Much research has look at rights issues. This has largely looked at who uses them, how they work, and why we don't see more of them (this latter point is often called the rights offering paradox of Smith 1977).
Mark Peterson offers new insights into this by examining shareholder behavior around rights issues by closed end funds.
SSRN-Active Intermediation of Non-Underwritten Rights Offerings by Mark Peterson:
His findings? That shareholders behave much like the the financial intermediaries (i.e. underwrites) studied by Singh (1997). That is, the shareholders appear to subscribe to more shares when there is an overallotment option (which is rational since the over allotment option allows those who fully subscribe to buy more shares), and actively hedge their positions by shorting shares.
In his words:
"The evidence presented is consistent with shareholders and brokers actively intermediating these offerings in a way similar to that of underwriters in underwritten rights offerings (Singh 1997). That is, intermediaries hedge the shares they purchase in the offering by simultaneously short selling the underlying stock."Moreover, Peterson suggests that the costs associated with these strategies may explain the rights paradox. Notably:
"Large negative returns during the offering period, evidence of wealth transfers from non-participating shareholders to intermediaries, and difficulties associated with shareholder intermediation make the non-underwritten rights method highly impractical for widely held firms and may partially explain the rights offering paradox."The paper also has some other "cool things about rights offers" that you may not have known. For instance,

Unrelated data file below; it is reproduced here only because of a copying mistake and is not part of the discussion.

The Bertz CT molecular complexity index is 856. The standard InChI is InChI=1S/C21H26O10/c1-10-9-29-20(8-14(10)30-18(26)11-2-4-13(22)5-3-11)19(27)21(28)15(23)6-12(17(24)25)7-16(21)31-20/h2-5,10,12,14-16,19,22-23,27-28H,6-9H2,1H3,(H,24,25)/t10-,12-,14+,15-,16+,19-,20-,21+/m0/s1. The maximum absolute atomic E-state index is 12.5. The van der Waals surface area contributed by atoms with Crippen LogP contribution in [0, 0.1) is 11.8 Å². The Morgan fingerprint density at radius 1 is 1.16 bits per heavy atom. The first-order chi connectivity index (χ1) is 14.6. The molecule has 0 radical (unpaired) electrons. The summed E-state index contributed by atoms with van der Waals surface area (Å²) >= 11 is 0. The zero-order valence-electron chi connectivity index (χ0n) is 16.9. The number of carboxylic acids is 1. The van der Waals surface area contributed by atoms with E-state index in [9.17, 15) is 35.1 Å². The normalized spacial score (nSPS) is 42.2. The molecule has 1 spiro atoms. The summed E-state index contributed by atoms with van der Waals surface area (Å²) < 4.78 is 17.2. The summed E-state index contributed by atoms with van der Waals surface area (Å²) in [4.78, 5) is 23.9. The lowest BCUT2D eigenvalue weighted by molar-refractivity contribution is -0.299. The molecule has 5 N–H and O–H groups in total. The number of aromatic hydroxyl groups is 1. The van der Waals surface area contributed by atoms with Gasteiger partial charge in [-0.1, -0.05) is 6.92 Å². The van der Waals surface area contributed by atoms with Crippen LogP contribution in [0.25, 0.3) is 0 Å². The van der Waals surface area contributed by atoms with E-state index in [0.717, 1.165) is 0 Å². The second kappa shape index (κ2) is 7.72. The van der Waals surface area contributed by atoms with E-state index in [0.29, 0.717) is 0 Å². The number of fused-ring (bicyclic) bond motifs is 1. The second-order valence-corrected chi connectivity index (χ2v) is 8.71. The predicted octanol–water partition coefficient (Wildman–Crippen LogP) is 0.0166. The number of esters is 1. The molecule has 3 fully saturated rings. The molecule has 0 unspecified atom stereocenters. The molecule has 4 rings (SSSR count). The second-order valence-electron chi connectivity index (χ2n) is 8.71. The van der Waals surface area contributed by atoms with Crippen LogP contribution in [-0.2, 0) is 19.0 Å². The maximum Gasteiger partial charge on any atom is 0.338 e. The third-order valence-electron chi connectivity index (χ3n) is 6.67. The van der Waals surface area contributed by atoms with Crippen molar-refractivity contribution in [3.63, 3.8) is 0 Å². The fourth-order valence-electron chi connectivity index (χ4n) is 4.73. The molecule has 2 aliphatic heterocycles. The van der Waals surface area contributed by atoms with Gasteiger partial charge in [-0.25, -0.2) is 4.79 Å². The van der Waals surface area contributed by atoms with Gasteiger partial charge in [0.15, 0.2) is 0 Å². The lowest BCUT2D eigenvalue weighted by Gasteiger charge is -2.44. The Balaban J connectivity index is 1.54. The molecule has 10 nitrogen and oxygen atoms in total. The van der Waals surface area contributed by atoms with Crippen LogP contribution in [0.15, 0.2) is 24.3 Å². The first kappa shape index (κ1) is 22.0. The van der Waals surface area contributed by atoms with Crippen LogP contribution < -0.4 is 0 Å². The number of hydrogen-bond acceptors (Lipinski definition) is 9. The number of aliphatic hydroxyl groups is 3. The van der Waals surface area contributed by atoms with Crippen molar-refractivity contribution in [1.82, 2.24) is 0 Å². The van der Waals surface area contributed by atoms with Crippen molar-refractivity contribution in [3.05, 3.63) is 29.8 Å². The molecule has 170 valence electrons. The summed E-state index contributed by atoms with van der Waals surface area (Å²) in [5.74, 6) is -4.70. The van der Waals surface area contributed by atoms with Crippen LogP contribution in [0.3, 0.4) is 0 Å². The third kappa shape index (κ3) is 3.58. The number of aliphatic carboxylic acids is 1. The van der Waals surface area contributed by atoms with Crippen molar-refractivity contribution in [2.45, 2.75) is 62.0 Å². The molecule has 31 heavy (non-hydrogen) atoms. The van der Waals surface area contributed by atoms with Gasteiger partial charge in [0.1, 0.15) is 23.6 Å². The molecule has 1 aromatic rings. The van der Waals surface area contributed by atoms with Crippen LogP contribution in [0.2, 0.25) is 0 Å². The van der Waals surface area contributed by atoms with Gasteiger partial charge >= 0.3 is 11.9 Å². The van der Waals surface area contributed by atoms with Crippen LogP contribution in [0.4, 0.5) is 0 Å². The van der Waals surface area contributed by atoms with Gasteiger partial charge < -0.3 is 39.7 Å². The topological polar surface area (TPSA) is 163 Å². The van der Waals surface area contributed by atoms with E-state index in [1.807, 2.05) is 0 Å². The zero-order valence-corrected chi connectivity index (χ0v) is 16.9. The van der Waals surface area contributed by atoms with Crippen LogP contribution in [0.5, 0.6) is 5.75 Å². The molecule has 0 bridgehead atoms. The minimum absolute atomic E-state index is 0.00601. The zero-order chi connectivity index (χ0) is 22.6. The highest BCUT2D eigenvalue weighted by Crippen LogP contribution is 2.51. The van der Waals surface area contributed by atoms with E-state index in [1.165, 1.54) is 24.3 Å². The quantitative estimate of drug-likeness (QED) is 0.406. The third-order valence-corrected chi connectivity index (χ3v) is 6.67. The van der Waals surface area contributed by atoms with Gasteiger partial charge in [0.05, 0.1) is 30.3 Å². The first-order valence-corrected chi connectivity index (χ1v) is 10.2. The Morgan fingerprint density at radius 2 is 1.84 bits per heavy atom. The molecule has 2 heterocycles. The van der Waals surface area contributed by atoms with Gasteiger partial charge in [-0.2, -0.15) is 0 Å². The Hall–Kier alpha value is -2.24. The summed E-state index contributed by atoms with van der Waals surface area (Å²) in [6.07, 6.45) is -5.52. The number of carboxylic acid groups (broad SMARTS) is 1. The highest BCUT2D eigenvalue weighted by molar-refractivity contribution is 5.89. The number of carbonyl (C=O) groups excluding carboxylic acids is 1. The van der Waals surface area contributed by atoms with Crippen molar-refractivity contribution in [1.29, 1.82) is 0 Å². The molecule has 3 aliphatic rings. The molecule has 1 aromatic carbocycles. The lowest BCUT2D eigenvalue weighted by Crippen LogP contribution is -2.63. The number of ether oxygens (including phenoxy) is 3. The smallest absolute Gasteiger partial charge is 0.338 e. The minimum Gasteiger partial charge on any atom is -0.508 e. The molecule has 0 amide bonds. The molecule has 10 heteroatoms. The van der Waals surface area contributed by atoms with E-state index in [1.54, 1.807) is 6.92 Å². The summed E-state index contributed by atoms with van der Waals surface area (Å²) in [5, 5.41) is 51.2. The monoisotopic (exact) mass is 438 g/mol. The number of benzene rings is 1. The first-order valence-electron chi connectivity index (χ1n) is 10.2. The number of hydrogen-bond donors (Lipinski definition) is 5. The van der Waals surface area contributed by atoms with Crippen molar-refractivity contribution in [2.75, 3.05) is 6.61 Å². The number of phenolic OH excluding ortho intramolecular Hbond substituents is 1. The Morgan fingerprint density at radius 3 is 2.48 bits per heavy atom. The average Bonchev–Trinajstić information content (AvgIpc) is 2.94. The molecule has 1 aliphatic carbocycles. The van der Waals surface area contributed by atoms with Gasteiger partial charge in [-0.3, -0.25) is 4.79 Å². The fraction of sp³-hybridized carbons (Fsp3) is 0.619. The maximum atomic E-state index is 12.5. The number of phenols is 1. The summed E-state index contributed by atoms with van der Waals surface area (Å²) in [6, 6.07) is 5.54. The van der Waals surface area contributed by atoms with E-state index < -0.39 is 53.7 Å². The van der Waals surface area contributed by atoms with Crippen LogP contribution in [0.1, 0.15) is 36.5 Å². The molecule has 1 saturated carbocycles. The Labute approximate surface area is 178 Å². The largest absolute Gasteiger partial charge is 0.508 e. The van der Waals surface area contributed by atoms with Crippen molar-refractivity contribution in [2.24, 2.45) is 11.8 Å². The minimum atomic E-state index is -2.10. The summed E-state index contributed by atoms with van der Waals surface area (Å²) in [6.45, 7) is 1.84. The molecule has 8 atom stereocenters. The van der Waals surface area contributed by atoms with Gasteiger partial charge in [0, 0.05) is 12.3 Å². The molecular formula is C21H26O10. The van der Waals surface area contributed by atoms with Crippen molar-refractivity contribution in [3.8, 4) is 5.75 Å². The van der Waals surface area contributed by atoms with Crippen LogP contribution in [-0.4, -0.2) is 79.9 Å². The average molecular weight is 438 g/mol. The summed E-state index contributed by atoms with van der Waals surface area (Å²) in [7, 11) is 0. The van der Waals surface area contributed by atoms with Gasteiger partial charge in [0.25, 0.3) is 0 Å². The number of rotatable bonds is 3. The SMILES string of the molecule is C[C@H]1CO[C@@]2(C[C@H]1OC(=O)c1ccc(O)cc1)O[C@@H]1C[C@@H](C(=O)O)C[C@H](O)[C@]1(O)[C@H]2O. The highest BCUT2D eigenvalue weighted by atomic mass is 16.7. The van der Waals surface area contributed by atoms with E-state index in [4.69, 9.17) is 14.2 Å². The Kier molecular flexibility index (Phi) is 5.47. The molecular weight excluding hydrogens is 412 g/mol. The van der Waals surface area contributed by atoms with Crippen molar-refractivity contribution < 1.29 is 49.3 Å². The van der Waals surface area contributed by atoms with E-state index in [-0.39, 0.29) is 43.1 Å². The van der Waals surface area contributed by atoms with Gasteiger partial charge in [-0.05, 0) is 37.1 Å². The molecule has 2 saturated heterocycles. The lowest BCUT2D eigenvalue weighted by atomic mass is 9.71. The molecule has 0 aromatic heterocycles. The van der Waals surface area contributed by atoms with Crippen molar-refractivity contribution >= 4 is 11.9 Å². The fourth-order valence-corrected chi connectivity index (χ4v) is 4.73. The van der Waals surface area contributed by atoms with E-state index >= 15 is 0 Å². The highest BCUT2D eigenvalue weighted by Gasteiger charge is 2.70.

* "Herzfeld (1996), in a survey of closed-end funds that issued rights, reports primary subscription rates of 50-60% for non-transferable offerings and 70-95% for transferable
*"The offering of additional shares at a discount through the oversubscription privilege and over-allotment option provides incentives for current shareholders to attempt to purchase more than their pro rata allotment of shares and, therefore, receive a wealth transfer from non-participating shareholders."
*"54% of the non-transferable offerings and 69% of the transferable offerings include fees paid to brokers to aid in the solicitation of rights. In these offerings, the fee, typically 2.5% of the subscription price, is paid to brokers when they or their clients subscribe to the offering."
* and from footnote #7: "Subject to narrow exceptions, closed-end funds are prohibited...from issuing stock to the public at a price that is less than the net asset value. Because closed-end funds typically trade at a discount, a rights offering is frequently the only viable offering method. The SEC (1977)
discouraged the use of an underwriter in rights offerings, suggesting that such offerings were effectively offerings directed to the public."
I^3! (Interesting, Informative, and Important!) It will definitely force me to change my class notes!
Peterson, Mark A., "Active Intermediation of Non-Underwritten Rights Offerings" (March 15, 2006). Available at SSRN: http://ssrn.com/abstract=891189